Wednesday, January 6, 2010

The Biggest Cynic

It's been over twenty posts since I started here. While I'm a firm believer in Satchel Paige logic that marking milestones can be dangerous, I thought it might be appropriate to tell you little bit more about myself. In the immortal words of Elwood Blues "My brother would like to become increasingly intimate . . . with you"

Now I'm part of a group that has been pilloried at length by many during the last two years. Candidate and now President Obama rails on us and our outlook at almost every turn. We were bashed in the West Point speech. He even flayed us in his second Christmas Bomber speech from dreamy Hawaii. While we never get the top billing on the villain list that "extremists" (actually jihadists) or Republicans receive, we are always brought up for the usual sucker punch. I have no idea what's in the State of the Union speech except for the usual unpaid for handouts and mandates, but I'm rather certain that our group will be brought up for the usual drubbing.

You see I am a cynic and life under Obama is tough. Now before you simply equate cynicism with simple greed, let me say we are concerned with "the self" When you think about it, our Greek school of philosophy predates that whole West Coast Zen Buddhist thing which runs along similar rails. Left coaster Mr. Star Wars George Lucas calls himself a cynical optimist. We try to help the world through ourselves.

Now can a greedy slug be cynical? Sure and it's easy to get the two confused. Take Bill Clinton- a man of immense appetites. The women, the food (until heart surgery) White House furniture all flowed toward the maw that was Bill. Even now remnants remain, like the unending flow of cash from Saudi Arabia into the Clinton Foundation. Old greedy ways never die.

In the interest of bipartisan ship, I would posit that Richard Nixon was a total cynic. It is hard to admit, because he hurt so many, but the truth stands. Nixon could take any adversity and spin it for his own advantage. Whether it was a personal adversity like the Chequers Speech when Nixon was caught with hand in the political money cookie jar or the country wide chaos of 1968. Nixon deftly spun any crisis his way. Of course, that eventually led to the idea that virtually any deed legal or not could be taken and consequences could be avoided. Say hello to Watergate, Mr. President.

Now we have a President, rising to power in the midst of a great crisis, who seems positively repulsed by cynics. Thou doth protest too much? We got an inkling of the budding cynic within when Obama opted out of campaign finance rules for his own benefit. He played by the rules until it was best not to. The dance followed the same steps with C-span and health care. He was going to televise health care negotiations until it didn't serve his political interests. Too many people seem to oppose Obamacare and further exposure could get them riled up. Probably the most odious/Nixonian cynical move was putting troops in Afghanistan in 2010, but beginning to pull them out in 2011. The goal seems to have all troops out by the 2012 election. This way Obama creates a positive military issue to land him back in the White House. This truly Nixonian move makes you wish that when it comes to the troops a different standard would apply, that personal power wouldn't always be the goal, especially with troops in the field. Is this a cynical use of the troops? Even a cynic can go too far.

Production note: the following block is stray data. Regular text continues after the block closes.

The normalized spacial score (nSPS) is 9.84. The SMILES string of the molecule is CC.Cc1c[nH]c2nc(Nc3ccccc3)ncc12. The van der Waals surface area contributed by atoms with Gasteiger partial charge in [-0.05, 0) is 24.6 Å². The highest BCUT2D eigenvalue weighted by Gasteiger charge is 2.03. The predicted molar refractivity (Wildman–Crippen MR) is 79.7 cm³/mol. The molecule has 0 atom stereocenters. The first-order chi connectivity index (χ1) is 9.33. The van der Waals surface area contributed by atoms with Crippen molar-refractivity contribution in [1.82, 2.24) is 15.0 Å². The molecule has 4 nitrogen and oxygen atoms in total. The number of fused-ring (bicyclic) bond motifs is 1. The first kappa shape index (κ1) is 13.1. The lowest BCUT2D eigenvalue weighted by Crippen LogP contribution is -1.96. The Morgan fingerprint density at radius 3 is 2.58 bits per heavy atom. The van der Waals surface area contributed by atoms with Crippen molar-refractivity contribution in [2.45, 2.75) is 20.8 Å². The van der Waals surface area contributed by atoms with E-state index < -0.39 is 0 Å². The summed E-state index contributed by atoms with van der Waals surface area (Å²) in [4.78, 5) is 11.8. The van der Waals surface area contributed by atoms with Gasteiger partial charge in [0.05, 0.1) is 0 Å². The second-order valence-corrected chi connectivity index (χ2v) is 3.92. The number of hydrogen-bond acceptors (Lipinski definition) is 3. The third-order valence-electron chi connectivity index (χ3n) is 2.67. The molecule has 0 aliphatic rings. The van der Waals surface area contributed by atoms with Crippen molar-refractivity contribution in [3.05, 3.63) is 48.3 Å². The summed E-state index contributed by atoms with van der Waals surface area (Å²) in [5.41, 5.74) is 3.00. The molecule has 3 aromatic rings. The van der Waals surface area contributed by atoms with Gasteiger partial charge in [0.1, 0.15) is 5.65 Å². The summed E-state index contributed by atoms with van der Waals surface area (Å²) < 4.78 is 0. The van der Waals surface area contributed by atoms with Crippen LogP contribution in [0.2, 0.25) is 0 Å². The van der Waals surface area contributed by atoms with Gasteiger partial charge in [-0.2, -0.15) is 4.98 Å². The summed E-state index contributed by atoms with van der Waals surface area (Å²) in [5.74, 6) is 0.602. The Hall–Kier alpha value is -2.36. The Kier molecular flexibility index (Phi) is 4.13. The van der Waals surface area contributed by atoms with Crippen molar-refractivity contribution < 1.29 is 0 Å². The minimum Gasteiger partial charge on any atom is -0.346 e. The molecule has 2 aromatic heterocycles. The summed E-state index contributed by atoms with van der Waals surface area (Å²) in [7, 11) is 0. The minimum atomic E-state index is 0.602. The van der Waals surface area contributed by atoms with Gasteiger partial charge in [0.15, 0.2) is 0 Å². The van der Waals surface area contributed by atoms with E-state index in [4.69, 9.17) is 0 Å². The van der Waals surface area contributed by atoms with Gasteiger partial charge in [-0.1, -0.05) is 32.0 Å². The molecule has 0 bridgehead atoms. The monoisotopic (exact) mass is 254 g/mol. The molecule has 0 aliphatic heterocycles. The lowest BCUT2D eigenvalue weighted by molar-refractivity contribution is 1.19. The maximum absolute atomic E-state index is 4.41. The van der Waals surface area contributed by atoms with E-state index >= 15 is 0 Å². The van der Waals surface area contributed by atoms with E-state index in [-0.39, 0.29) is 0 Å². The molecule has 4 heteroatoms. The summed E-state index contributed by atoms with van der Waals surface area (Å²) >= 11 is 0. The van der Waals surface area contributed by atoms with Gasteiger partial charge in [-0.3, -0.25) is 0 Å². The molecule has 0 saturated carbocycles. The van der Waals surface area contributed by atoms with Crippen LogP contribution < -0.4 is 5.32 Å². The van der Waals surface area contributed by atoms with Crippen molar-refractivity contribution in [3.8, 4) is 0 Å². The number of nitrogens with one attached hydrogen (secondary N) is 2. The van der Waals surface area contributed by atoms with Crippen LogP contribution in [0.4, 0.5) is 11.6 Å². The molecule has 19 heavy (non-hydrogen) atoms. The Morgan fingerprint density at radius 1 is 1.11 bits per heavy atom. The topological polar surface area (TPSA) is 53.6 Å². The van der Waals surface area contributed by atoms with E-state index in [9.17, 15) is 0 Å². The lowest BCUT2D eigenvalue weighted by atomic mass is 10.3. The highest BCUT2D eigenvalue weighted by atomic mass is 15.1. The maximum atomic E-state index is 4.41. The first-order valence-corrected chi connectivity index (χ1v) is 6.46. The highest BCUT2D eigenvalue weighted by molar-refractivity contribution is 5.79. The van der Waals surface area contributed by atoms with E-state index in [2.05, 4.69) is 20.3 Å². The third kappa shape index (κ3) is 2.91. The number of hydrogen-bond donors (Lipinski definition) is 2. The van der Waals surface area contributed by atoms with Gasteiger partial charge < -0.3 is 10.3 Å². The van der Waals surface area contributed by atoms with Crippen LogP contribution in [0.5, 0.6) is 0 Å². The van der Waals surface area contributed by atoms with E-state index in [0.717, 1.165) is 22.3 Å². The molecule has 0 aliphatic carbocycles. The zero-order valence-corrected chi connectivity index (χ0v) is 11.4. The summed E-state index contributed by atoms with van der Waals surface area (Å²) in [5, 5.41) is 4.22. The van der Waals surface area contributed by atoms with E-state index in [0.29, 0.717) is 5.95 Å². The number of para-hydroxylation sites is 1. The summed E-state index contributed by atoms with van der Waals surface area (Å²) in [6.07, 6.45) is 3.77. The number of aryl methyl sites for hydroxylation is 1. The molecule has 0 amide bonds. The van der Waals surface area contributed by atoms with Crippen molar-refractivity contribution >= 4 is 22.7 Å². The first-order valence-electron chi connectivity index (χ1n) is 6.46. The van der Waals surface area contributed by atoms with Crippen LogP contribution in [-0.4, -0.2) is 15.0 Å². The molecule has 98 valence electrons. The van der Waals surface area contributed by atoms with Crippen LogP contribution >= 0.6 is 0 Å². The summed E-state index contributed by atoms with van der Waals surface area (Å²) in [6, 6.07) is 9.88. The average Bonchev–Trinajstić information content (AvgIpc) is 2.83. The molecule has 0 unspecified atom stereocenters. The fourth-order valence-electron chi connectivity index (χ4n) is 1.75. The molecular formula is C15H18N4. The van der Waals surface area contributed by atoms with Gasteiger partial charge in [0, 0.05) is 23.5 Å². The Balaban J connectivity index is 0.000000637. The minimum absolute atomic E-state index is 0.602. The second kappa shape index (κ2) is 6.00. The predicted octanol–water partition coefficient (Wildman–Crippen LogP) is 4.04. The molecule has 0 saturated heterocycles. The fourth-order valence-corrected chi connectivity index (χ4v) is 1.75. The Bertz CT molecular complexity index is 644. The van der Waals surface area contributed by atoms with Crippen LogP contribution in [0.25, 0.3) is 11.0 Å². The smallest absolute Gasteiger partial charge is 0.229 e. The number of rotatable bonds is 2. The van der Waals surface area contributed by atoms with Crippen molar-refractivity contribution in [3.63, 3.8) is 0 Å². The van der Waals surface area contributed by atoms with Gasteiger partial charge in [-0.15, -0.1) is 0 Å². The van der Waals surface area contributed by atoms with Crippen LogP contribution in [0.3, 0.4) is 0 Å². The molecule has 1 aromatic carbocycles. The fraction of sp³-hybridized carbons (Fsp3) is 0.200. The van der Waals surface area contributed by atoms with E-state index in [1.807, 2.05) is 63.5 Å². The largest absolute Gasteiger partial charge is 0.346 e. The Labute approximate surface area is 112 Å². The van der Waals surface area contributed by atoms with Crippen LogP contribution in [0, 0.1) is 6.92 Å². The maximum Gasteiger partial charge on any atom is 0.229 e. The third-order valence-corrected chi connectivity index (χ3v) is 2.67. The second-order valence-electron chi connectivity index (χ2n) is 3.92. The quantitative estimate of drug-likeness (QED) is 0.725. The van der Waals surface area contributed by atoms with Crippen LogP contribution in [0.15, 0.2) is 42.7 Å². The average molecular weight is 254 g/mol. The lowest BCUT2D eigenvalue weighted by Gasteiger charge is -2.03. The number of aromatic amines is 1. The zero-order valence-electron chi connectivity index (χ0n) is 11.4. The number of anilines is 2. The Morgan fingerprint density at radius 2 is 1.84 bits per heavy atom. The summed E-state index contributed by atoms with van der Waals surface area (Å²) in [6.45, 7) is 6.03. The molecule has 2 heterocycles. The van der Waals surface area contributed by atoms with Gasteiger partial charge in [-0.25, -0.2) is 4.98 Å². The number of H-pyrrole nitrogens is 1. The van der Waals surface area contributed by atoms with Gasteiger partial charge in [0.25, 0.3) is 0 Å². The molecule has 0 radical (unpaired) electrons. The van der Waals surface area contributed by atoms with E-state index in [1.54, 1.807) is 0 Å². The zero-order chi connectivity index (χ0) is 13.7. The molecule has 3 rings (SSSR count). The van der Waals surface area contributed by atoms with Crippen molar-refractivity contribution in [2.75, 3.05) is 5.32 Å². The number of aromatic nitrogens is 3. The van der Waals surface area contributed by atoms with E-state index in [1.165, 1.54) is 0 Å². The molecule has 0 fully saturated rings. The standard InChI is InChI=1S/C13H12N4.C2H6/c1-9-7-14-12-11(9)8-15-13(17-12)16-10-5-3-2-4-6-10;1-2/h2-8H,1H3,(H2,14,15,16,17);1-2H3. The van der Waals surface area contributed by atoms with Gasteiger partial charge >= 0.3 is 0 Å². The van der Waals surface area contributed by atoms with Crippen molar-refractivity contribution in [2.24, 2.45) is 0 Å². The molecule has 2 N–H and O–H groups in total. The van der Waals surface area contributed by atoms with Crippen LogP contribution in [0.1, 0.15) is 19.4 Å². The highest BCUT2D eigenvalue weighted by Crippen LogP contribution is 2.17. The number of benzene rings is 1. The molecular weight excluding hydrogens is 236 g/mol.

Lately, the turn to the cynical side seems even more pronounced. On the eve, the Massachusetts Senate election, Obama declared war on the banks with hefty taxes even though the government had made a nice profit on TARP money loaned to said banks. The President said "Bankers don't need another vote in the United States Senate. They've got plenty" Perhaps most of the Senate has been bought by the banking industry. But that seems a rather cynical statement given the fact that the President himself is engaged in buying senate votes for Obamacare. Do I hear a Cornhusker Kickback or a Louisiana Purchase anyone?

Now, if Obama came out as a cynic, we could overlook some of the little stuff, like the truck.
Obama seemed fixated on the truck that Scott Brown campaigned in as some patently false prop. Perhaps it was, but Brown did put over two hundred thousand miles on it and pointedly corrected the President not everyone could buy a truck. I guess in the Washington world of bailouts and kickbacks a new truck is such a small item. It's like a nice parting gift on a game show. Johnny O, what fabulous parting gift do we have for Barry?

After getting clocked by the Massachusetts Miracle win of Scott Brown, what did the President do? Why he went chumming with regular folks in of all places Ohio. Ohio, that most pivotal of states that had John Kerry got a mere hundred thousand votes more, we might be in the second term of the Kerry Administration. Now it might appear cynical to flee to Ohio once your presidential career seems threatened. The president however had a different take. He simply wanted to "escape" from Washington. I would suggest that given the fact that Mike Huckabee is now leading Barrack Obama in the latest PPP poll, the Presidents' escape from Washington may not be all that long in coming. Or perhaps it's too cynical of me to suggest that end, especially without offering a parting gift, like a truck.